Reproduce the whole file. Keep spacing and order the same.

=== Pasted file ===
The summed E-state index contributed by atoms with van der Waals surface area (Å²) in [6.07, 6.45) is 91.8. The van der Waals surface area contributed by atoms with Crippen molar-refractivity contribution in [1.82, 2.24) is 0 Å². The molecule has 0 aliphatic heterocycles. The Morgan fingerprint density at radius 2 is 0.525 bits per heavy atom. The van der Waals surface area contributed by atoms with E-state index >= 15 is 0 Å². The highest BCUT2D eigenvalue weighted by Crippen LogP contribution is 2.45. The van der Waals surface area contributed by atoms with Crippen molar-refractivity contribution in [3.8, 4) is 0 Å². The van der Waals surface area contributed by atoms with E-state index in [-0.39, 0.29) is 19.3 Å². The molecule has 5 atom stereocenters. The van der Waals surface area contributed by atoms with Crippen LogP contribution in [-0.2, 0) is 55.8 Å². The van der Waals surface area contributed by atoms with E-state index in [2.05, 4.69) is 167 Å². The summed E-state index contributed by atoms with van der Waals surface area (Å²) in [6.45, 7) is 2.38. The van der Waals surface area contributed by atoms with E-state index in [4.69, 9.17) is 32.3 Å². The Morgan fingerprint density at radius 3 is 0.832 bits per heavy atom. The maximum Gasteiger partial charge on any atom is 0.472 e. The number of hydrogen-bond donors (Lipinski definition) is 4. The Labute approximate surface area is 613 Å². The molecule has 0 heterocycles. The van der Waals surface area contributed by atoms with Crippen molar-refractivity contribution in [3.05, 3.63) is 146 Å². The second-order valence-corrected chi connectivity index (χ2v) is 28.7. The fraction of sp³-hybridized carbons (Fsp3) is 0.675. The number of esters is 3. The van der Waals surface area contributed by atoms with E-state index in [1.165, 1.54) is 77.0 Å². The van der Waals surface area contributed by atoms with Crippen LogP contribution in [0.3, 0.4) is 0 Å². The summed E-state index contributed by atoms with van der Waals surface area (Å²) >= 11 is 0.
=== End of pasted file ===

The summed E-state index contributed by atoms with van der Waals surface area (Å²) in [6.07, 6.45) is 91.8. The van der Waals surface area contributed by atoms with Crippen molar-refractivity contribution in [1.82, 2.24) is 0 Å². The molecule has 0 aliphatic heterocycles. The Morgan fingerprint density at radius 2 is 0.525 bits per heavy atom. The van der Waals surface area contributed by atoms with E-state index >= 15 is 0 Å². The highest BCUT2D eigenvalue weighted by Crippen LogP contribution is 2.45. The van der Waals surface area contributed by atoms with Crippen molar-refractivity contribution in [3.8, 4) is 0 Å². The van der Waals surface area contributed by atoms with E-state index in [-0.39, 0.29) is 19.3 Å². The molecule has 5 atom stereocenters. The van der Waals surface area contributed by atoms with Crippen LogP contribution in [-0.2, 0) is 55.8 Å². The van der Waals surface area contributed by atoms with E-state index in [2.05, 4.69) is 167 Å². The summed E-state index contributed by atoms with van der Waals surface area (Å²) in [6.45, 7) is 2.38. The van der Waals surface area contributed by atoms with E-state index in [4.69, 9.17) is 32.3 Å². The Morgan fingerprint density at radius 3 is 0.832 bits per heavy atom. The maximum Gasteiger partial charge on any atom is 0.472 e. The number of hydrogen-bond donors (Lipinski definition) is 4. The Labute approximate surface area is 613 Å². The molecule has 0 heterocycles. The van der Waals surface area contributed by atoms with Crippen molar-refractivity contribution in [3.05, 3.63) is 146 Å². The second-order valence-corrected chi connectivity index (χ2v) is 28.7. The fraction of sp³-hybridized carbons (Fsp3) is 0.675. The number of esters is 3. The van der Waals surface area contributed by atoms with E-state index in [1.165, 1.54) is 77.0 Å². The van der Waals surface area contributed by atoms with Crippen LogP contribution in [0.3, 0.4) is 0 Å². The summed E-state index contributed by atoms with van der Waals surface area (Å²) >= 11 is 0.